Yes, I know that the All-Star break isn’t technically the middle of the schedule. Yes, I realize it’s been 14 years since I posted, and you probably thought I was dead. Yes, I am going to proceed with this post nonetheless.
The first half of the season hasn’t so much been up and down and up and down as it has been up and then down. Still, the Cardinals resume play Thursday with a four game lead in the Central, and they are nine games over .500. Not too shabby really.
If I find the time I’ll do a more thorough job by breaking down each aspect of the game (starters, bullpen, defense, etc.). However, right now it’s hard enough for me to find time to watch the game–forget writing about it. Again, the answer is yes, I am aware that there are no violins playing for me. I didn’t expect any anyway.
For now I choose to believe that the worst days of the 2006 St. Louis Cardinals are behind them. I’m not convinced that the best days will ever get here, but I’m not ready to write the season off by any means.
Honestly, the starting staff could do anything this half and completely fail to surprise me. I can believe the person who tells me they are going to be horrible as easy as I can believe the person who thinks they’re ready to get back to their old, reliable ways. I will say that, no matter what Jeff Weaver ends up contributing, I’m not sorry to see Sidney Ponson go. It’s not that he was horrible, although he sometimes was, it’s just that he lied to me and to everyone else. He said he was ready to change, ready to dedicate himself to baseball and then he proceeded to take his opportunity for granted, get fat, and pitch horrible enough to lose his spot in the rotation. His two good starts mean little to me in the big picture because his job and career were on the line, and that seems to be the only time he is capable of pitching well. I hate that–really hate that. Weaver has a great opportunity to be successful. He was apparently already starting to pitcher better in Anaheim and, let’s face it, we gave up nothing for him. I wish the guy we traded luck, but his career ceiling isn’t as valuable as a Jeff Weaver pitching good to great.
I still think the Cards need a bat, and Walt Jocketty does, too. The problem is finding someone available. (Some nights I dream of Alfonso Soriano without ceasing, from the moment my head hits the pillow until my alarm clock sounds. Then I wake up and realize it was all just a dream–an impossible dream…) Everyone’s saying it, but Jim Edmonds’ bat will be a strong enough pick up (meaning he is able to consistently hit well for the rest of the season) for St. Louis to win the Central. But for the Cardinals to win the World Series, they will have to have another legitimate, every day bat in the lineup. LaRussa mix-and-match is successful in the regular season because of his genius, but it doesn’t win championships–especially when a lineup requires as much mix-and-match as his currently does.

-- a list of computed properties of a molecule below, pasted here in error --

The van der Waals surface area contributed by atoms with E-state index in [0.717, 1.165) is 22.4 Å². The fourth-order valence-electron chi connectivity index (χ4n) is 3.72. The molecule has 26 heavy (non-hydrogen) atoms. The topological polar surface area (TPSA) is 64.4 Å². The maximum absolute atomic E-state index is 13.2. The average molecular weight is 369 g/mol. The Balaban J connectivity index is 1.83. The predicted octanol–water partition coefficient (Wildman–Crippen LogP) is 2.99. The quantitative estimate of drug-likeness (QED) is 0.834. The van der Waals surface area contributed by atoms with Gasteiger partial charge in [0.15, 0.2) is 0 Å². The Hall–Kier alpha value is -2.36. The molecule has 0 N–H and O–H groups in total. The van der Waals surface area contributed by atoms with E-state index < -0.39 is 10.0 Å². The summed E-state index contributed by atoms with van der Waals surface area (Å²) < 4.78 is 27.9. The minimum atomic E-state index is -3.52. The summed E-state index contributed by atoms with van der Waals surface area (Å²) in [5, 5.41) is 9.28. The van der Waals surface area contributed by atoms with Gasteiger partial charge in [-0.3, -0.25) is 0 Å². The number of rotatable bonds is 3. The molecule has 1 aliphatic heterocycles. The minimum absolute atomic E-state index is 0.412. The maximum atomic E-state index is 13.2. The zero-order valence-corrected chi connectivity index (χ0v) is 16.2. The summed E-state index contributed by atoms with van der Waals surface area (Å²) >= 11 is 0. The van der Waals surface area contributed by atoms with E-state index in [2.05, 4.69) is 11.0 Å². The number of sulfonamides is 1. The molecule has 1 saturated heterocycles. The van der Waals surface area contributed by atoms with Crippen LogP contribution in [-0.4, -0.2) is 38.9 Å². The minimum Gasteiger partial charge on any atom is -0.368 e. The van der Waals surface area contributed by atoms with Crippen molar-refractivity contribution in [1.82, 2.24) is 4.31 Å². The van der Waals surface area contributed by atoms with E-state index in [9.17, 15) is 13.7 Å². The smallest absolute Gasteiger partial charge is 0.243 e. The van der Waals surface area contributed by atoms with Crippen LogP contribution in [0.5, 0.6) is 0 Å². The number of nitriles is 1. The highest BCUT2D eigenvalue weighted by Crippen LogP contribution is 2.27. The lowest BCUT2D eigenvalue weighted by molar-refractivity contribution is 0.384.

A more obvious statement has probably never been typed, but…if the Cardinals want to be around when the season ends they need to play better. They have to play better. Period. Jocketty, LaRussa, and team management can do all they want, but the men on the roster are going to have to start playing better baseball–St. Louis Cardinal baseball! When the team began their downward spiral against the Chicago White Sox and Detroit Tigers, I wasn’t concerned. The starting pitching was horrible (with the exception of Anthony Reyes), but the starting pitching was clearly the problem. I figured they could and would remedy the situation before many more games had passed. Even the best staffs had slumps, right?
Right. And then the entire team starting playing sub par. One night the bullpen was awful. The next night it was the defense that lost the game. After that it would be the offense’s fault and after that it was a starter who imploded. This is when I started to lose my cool and say things like, “I don’t understand, last night the bullpen was fine and two nights ago they could hit the ball. Tonight they can’t do either.” And then the next day they would score 12 runs and lose because Jason Marquis had a negative bi-polar pitching performance.
Sure, they won their last three games against Houston before the break, but this is still not a team firing on all their proverbial cylinders. For the first time in a while, though, they looked liked they had a chance to get there. I hope this is the case.
I’d like to watch some Cardinal Baseball.